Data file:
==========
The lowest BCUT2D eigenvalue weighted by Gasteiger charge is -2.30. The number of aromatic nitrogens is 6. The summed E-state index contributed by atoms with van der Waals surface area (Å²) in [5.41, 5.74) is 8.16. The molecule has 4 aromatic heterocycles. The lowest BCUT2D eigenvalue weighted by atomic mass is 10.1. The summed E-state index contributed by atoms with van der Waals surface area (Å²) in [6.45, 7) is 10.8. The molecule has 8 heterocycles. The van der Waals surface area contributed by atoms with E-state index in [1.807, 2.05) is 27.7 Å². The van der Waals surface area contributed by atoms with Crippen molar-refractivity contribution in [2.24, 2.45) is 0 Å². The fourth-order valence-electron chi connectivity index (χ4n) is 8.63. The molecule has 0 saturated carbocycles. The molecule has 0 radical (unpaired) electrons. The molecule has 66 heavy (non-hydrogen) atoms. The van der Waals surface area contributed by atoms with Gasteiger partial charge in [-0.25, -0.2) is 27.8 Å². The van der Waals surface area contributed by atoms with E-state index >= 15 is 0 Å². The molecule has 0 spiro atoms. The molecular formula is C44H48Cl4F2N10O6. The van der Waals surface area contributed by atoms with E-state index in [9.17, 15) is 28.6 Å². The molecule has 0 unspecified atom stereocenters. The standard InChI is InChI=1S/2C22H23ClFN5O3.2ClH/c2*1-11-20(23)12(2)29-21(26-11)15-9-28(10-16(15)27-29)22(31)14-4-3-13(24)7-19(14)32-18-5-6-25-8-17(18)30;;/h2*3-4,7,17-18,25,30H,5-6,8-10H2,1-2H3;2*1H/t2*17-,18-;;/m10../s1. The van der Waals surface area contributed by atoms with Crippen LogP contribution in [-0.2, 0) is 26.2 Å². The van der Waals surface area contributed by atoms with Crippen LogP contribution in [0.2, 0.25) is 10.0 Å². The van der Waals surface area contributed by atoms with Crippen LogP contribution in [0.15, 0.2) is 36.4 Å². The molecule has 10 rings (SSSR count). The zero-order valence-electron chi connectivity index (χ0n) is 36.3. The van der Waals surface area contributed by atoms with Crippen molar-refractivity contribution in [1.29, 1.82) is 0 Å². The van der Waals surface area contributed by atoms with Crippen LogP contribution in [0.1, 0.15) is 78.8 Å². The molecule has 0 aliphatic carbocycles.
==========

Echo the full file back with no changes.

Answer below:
The lowest BCUT2D eigenvalue weighted by Gasteiger charge is -2.30. The number of aromatic nitrogens is 6. The summed E-state index contributed by atoms with van der Waals surface area (Å²) in [5.41, 5.74) is 8.16. The molecule has 4 aromatic heterocycles. The lowest BCUT2D eigenvalue weighted by atomic mass is 10.1. The summed E-state index contributed by atoms with van der Waals surface area (Å²) in [6.45, 7) is 10.8. The molecule has 8 heterocycles. The van der Waals surface area contributed by atoms with E-state index in [1.807, 2.05) is 27.7 Å². The van der Waals surface area contributed by atoms with Crippen molar-refractivity contribution in [2.24, 2.45) is 0 Å². The fourth-order valence-electron chi connectivity index (χ4n) is 8.63. The molecule has 0 saturated carbocycles. The molecule has 0 radical (unpaired) electrons. The molecule has 66 heavy (non-hydrogen) atoms. The van der Waals surface area contributed by atoms with Gasteiger partial charge in [-0.25, -0.2) is 27.8 Å². The van der Waals surface area contributed by atoms with E-state index >= 15 is 0 Å². The molecule has 0 spiro atoms. The molecular formula is C44H48Cl4F2N10O6. The van der Waals surface area contributed by atoms with E-state index in [9.17, 15) is 28.6 Å². The molecule has 0 unspecified atom stereocenters. The standard InChI is InChI=1S/2C22H23ClFN5O3.2ClH/c2*1-11-20(23)12(2)29-21(26-11)15-9-28(10-16(15)27-29)22(31)14-4-3-13(24)7-19(14)32-18-5-6-25-8-17(18)30;;/h2*3-4,7,17-18,25,30H,5-6,8-10H2,1-2H3;2*1H/t2*17-,18-;;/m10../s1. The van der Waals surface area contributed by atoms with Crippen LogP contribution in [-0.2, 0) is 26.2 Å². The van der Waals surface area contributed by atoms with Crippen LogP contribution in [0.2, 0.25) is 10.0 Å². The van der Waals surface area contributed by atoms with Crippen LogP contribution in [0.15, 0.2) is 36.4 Å². The molecule has 10 rings (SSSR count). The zero-order valence-electron chi connectivity index (χ0n) is 36.3. The van der Waals surface area contributed by atoms with Crippen molar-refractivity contribution in [1.29, 1.82) is 0 Å². The van der Waals surface area contributed by atoms with Crippen LogP contribution in [0.1, 0.15) is 78.8 Å². The molecule has 0 aliphatic carbocycles.